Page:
Page 68: "The first attack that day came early in the morning from across the river in the vicinity of the bridge, Droves of brave, but foolish SS infantrymen, apparently "hopped up" with drugs, attempted to assault the first platoons of A and B by swimming the Ambleve. As might be expected, the exposed Germans proved ideal targets and were literally slaughtered."

Now, that's a pretty subjective statement that proves nothing, but (I'm sure) that it is drawn from the general belief going around among the GI's that the SS were were "hopped up." Remember, this is the 30th Division, specifically the 1st Battalion, 117th, who have already fought (and defeated) the Leibstandarte and Das Reich at Mortain/St. Barthelemy. They have no awe of the Waffen SS. By this point in the war, German propaganda has already labeled them as "Roosevelt's SS" because of their stormtrooper status as the lead element in most of the big campaigns thus far.

The 'reprisal' actions of Leibstandarte against Belgian civilians were not the sort of deliberate actions one reads about from time to time. I don't believe they were ordered by Peiper, Knittel or Sandig, etc,. Instead, they seem to come from individuals or small groups that just "snapped" and each of these seem to be colored with very unnatural paranoia - the civilians are "calling in artillery strikes" or "civilians were shooting at us" and this is particularly surprising since this are is along the edge of the "German Kantons" of Belgium. Most of the people speak German, are pro-German and many of the young men are off in the German army.

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#11 Cas

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Posted 22 November 2012 - 08:24 PM

The 'reprisal' actions of Leibstandarte against Belgian civilians were not the sort of deliberate actions one reads about from time to time. I don't believe they were ordered by Peiper, Knittel or Sandig, etc,. Instead, they seem to come from individuals or small groups that just "snapped" and each of these seem to be colored with very unnatural paranoia - the civilians are "calling in artillery strikes" or "civilians were shooting at us" and this is particularly surprising since this are is along the edge of the "German Kantons" of Belgium. Most of the people speak German, are pro-German and many of the young men are off in the German army.


Some say that Peiper did order these executions, not only of Belgium citizens but also at Malmedy. I've read somewhere that Peipers words at Malmedy were:

Take what you need and do what you have the do and get back on track. This can be interpreted as an (indirect) order to shoot the American POW's

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PVT John E Jukas 117th Infantry Regiment 30th Infantry Division

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#12 scipio

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Posted 22 November 2012 - 09:47 PM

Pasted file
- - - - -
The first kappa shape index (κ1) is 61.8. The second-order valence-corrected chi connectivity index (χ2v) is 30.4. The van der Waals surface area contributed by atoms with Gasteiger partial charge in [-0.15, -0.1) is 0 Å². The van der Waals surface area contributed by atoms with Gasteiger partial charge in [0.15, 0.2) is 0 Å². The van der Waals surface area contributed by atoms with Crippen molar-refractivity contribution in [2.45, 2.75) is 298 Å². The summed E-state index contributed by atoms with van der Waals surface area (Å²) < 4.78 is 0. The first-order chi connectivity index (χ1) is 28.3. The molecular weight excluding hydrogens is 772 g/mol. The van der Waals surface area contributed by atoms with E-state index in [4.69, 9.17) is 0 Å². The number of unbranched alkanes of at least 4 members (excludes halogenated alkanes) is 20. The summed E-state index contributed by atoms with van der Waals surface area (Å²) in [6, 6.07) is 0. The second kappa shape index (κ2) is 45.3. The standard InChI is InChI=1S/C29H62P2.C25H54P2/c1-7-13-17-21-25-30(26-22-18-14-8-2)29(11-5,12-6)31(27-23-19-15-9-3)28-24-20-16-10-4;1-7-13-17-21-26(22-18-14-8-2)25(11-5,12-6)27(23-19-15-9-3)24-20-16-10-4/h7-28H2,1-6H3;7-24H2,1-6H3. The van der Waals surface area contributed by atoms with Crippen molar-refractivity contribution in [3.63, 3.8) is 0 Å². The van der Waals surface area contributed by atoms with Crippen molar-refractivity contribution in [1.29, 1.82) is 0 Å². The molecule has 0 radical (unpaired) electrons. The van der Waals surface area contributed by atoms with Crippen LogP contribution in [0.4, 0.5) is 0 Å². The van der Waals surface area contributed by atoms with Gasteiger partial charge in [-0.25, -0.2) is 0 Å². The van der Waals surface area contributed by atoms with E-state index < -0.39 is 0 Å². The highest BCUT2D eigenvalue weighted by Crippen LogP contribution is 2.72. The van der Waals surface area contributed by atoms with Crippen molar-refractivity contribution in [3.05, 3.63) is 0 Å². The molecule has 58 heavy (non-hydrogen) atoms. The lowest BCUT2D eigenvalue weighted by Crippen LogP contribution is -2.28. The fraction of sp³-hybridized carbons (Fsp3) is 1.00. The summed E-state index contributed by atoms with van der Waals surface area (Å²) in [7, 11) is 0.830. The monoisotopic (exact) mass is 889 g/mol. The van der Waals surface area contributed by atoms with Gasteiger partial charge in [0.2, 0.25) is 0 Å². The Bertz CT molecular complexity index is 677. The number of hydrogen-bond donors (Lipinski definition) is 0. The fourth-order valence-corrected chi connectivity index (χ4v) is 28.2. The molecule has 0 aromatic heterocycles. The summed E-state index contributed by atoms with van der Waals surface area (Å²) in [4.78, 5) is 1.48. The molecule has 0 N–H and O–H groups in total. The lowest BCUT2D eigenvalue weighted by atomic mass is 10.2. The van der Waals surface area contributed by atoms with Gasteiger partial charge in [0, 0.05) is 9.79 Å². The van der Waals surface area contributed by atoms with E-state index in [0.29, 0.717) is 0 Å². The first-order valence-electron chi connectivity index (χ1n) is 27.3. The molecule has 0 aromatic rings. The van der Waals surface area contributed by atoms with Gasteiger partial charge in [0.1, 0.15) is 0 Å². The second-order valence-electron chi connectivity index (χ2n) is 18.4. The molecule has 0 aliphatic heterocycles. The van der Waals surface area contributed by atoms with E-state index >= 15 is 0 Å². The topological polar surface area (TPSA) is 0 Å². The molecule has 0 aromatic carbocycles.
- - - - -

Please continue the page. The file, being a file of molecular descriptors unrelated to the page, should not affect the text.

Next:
KodiakBeer
I suggest that you examine SSLAH's actions from the start of the War. Second day into Poland they were already shooting civilians and surrendering soldiers. The Heer had higher standards at that time and wanted to courtmarshall the Bandmaster but Himmler intervened and got Hitler to exempt the SS from Army jurisdiction. Needless to say no SS man was brought to trial.

At Wormhout 28th May 1940 where the British rearguard took a tough toll on SSLAH who suffered many casualties again caused by rash frontal attack. This combined with the humiliation of Sep Dietrich and Max Wunsche pinned down for 3 hours in a pig slurry filled ditch after their car had been ambushed and Schutzek, the 2nd Battalion Commander had been seriously wounded, led to over 80 British soldiers who had surrendered being confined and murdered in a "hut" on the orders of Mohnke, who took command after Dietrich and Schutzek were hors de combat.

I suggest you will find a theme here but it has little to do with an amphetamine high.

Whenever the SSLAH suffered a serious setback and casualties, good sports that they were, indulged themselves in a massacre (not all I grant you as there were a few who seemed fairly decent - eg Trabandt).

#13 KodiakBeer

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Posted 22 November 2012 - 09:48 PM

Take what you need and do what you have the do and get back on track. This can be interpreted as an (indirect) order to shoot the American POW's


It "could" be interpreted that way. What happened after the order is that the prisoners were then handed off to a pioneer (engineer) company who as support troops would be exactly the people you'd use to escort prisoners to the rear. The pioneer company CO designated his penal platoon (his bad apples) to take them. After that, for reasons which will never be known, the shooting began.